Travelogue Spring Break 2011, Day 1: MZT-GDL-Guanajuato


Off we go, onto the cuota highway…

We departed Mazatlán about 7 am Saturday after picking up our beautiful niece Mara. The car was pretty full, with a cooler full of food and drinks, 4 people and all our baggage.

Daniel had the brilliant brainstorm as we were entering Guadalajara about 1 pm that we should have Indian food for lunch. So Little India it was! It seems our friend the chef is gone, and the current owner, Deepak, was his partner and is now the sole owner. It was Mara’s first time ever to eat Indian food and I think she loved it, especially the lamb tikka masala. Deepak’s wife, a Tapatía, has a little shop around the corner from the restaurant, where she sells spices, some clothing, jewelry and incense.

The drive was long, approximately a nine hour ride to Guanajuato. The kids listened to music, played some games, and Danny read a book for a while. Fortunately things were very uneventful.

About 6 pm we were soooo happy to finally arrive in Guanajuato! Not the main purpose of our trip, but a place I’ve been wanting Greg and Danny to see, and I’ve been wanting to visit again, for a long time. We plan to spend two nights here.

We found a charming hotel that has three beds and a terrace, with this view. Not bad, I’d say.

After unpacking and resting a bit, we took a walk. The architecture here, as I remembered from my first visit, is incredible. I had not remembered the candy or snack shops, however!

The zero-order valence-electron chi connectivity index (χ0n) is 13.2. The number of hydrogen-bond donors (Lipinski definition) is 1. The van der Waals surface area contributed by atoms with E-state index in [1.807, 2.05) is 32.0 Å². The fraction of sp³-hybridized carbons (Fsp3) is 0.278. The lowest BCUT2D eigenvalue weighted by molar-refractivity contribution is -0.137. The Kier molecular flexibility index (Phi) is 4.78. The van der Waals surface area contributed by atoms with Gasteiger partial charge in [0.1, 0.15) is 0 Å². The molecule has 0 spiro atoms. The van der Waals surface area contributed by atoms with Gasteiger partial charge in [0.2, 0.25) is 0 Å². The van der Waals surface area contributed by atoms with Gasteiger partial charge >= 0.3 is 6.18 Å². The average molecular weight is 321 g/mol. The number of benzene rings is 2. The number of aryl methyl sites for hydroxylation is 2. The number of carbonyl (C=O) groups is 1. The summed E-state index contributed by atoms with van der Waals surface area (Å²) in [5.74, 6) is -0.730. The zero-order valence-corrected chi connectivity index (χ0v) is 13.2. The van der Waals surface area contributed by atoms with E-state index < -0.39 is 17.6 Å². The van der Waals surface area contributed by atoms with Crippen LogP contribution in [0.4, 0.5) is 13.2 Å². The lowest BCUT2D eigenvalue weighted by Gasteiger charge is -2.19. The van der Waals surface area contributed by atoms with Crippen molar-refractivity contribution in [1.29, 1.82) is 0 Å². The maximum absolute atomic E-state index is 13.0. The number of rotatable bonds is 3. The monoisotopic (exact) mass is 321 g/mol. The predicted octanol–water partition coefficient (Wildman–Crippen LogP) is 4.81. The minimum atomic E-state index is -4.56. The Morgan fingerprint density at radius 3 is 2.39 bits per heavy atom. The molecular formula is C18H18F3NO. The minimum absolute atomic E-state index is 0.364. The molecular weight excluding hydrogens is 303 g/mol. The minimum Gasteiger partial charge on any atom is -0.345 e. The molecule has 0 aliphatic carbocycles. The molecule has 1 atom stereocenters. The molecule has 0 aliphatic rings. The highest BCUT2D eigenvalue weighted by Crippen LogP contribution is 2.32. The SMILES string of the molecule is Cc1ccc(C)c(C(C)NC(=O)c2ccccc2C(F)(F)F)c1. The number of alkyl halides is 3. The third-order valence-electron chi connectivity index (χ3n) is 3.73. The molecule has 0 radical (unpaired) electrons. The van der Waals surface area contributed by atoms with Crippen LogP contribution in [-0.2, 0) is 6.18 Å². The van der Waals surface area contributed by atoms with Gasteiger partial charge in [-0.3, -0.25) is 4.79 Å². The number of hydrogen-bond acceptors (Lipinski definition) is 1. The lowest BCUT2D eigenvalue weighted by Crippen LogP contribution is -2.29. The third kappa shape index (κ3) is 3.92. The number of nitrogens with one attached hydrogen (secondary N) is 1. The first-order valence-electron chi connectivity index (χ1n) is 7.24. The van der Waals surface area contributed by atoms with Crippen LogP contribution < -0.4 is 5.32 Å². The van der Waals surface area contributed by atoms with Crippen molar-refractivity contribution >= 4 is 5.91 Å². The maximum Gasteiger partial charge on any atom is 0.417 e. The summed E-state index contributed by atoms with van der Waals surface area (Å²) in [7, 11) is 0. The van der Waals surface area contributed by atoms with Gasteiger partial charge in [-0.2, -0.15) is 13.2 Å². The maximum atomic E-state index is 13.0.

We walked past the central market (Mercado Hidalgo) and the Plaza Mayor (Jardín) with its gorgeous church.

In the main garden/plaza is the Teatro Juarez, which in any light is absolutely gorgeous, but lit up at night it was truly incredible.

The students dressed in the cervantino garb, ready to take people on a musical “callejoneada” stroll, were gathered in front of the theater.

The kids were hungry, so we stepped into a restaurant a cenar. They make beautiful “sangrias españolas” here, layering the soda or juice with the wine much like a cappuccino.

After dinner we took a long walk through several of Guanajuato’s 18 tunnels, and miraculously came up for air nearly in front of our hotel, exhausted.


El Bicentenario de México, en Guadalajara Jalisco

Celebrating 200 Years of Mexican Independence, and 100 Years since the Revolution, 15 September, 2010. We traveled to Guadalajara, Jalisco, in order to pick up my computer from the repair shop. Our trip fortunately coincided with the Bicentennial festivities. Be sure to click this link to see the video, as I can’t get it to load to Blogger directly.
Read an alternative history of the Mexican Independence movement.